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Bagging the Youth Market

By Bob Woodiwiss · August 25th, 2004 · Estrangement in a Strange Land
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FRITO-LAY, ABSOLUT TO LAUNCH NEW LINE OF "SPIRITED" SNACKS (Aug. 24, 2004; Dallas, TX) Frito-Lay, the global leader in the manufacture and sale of snack food products, announced today that, in cooperation with V&S Vin & Sprit Aktiebolag, makers of Absolut, the world's best-selling vodka, they will introduce Blastéros, a complete line of vodka-fortified chips, pretzels, nuts and other snacks beginning Sept. 1.

Created to satisfy the evolving tastes and emerging preferences of today's adult consumers, Blastéros combine the high-energy carbohydrates and hunger-quelling calories of traditional salty snacks with the cognitive distortion and physical impairment of distilled spirits. Blastéros is the first "solid cocktail" since the invention of the (do-it-yourself) Jell-O Shot in the late-1980s and is believed to be the first non-pourable, non-prescription, wholly legal intoxicant to be marketed and distributed worldwide.

Blastéros will initially be available in Potato Blitz Kettle Cooked Potato Chips, Salut Tortilla Chips (in Cool Ranch and Kamikaze flavors), Mind Twister Pretzel Twists and Totally Toasted Almonds. Line extensions, including Blastéros Bubblegum in Absolut Citron, Kurant and Mandrin flavors as well as Booz Whiz, a "chuggable" aerosol cheese food-and-vodka line, are currently being tested in several markets, with a national rollout tentatively scheduled for Thanksgiving 2004, the unofficial kick-off to the holiday gorging/overdoing it season.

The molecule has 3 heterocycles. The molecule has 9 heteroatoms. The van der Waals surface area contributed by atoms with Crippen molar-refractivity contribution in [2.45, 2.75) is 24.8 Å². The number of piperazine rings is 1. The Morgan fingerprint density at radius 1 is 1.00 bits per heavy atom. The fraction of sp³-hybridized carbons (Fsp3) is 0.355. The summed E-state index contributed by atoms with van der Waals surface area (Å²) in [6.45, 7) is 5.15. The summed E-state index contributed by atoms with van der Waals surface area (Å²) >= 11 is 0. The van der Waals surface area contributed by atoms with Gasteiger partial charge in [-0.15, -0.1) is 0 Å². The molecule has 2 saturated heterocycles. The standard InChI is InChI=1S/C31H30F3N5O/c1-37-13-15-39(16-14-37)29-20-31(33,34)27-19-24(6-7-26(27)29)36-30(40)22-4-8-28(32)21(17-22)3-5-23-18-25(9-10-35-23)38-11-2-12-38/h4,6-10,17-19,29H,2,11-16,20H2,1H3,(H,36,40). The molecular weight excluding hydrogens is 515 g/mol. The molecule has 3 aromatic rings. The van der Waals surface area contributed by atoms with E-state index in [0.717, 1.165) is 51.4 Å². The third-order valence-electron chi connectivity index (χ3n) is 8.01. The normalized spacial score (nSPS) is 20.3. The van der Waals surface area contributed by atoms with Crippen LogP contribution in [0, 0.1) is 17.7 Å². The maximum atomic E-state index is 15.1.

"With Blastéros, we've created a whole new paradigm for adult consumers seeking adult fun," said Frito-Lay President and CEO Phil Dwitphatt. "Anyone 21 and older who's looking to party in a hearty or near-hearty manner, escape the tedium of reality or facilitate an expedient sexual encounter with a transient acquaintance is no longer limited or locked in to tossing back a few cold ones. Now there's the option of scarfing down a few crisp ones. Or, as our new Blastéros ad campaign puts it, 'Let's everybody eat a few drinks.' "

As an ancillary benefit, Mr.

Dwitphatt added, "Blastéros will undoubtedly be 'chased' with oceans of cold, refreshing Pepsi, Mountain Dew and Sierra Mist." Frito-Lay is a wholly-owned subsidiary of soft drink maker PepsiCo.

Discussing their choice of partner for this new product category venture, Al Luring Jr., Blastéros' Brand Manager, stated that Vin & Sprit Aktiebolag was the only distiller even considered. "Quite simply, Absolut sets the taste standard in the category of tasteless liquors."

Absolut President Slürd Wöords added, "Anyone who thinks answers are to be found at the bottom of a bottle will have to think again. Because now answers are just as likely to be found at the bottom of a Blastéros bag or re-sealable, airtight can."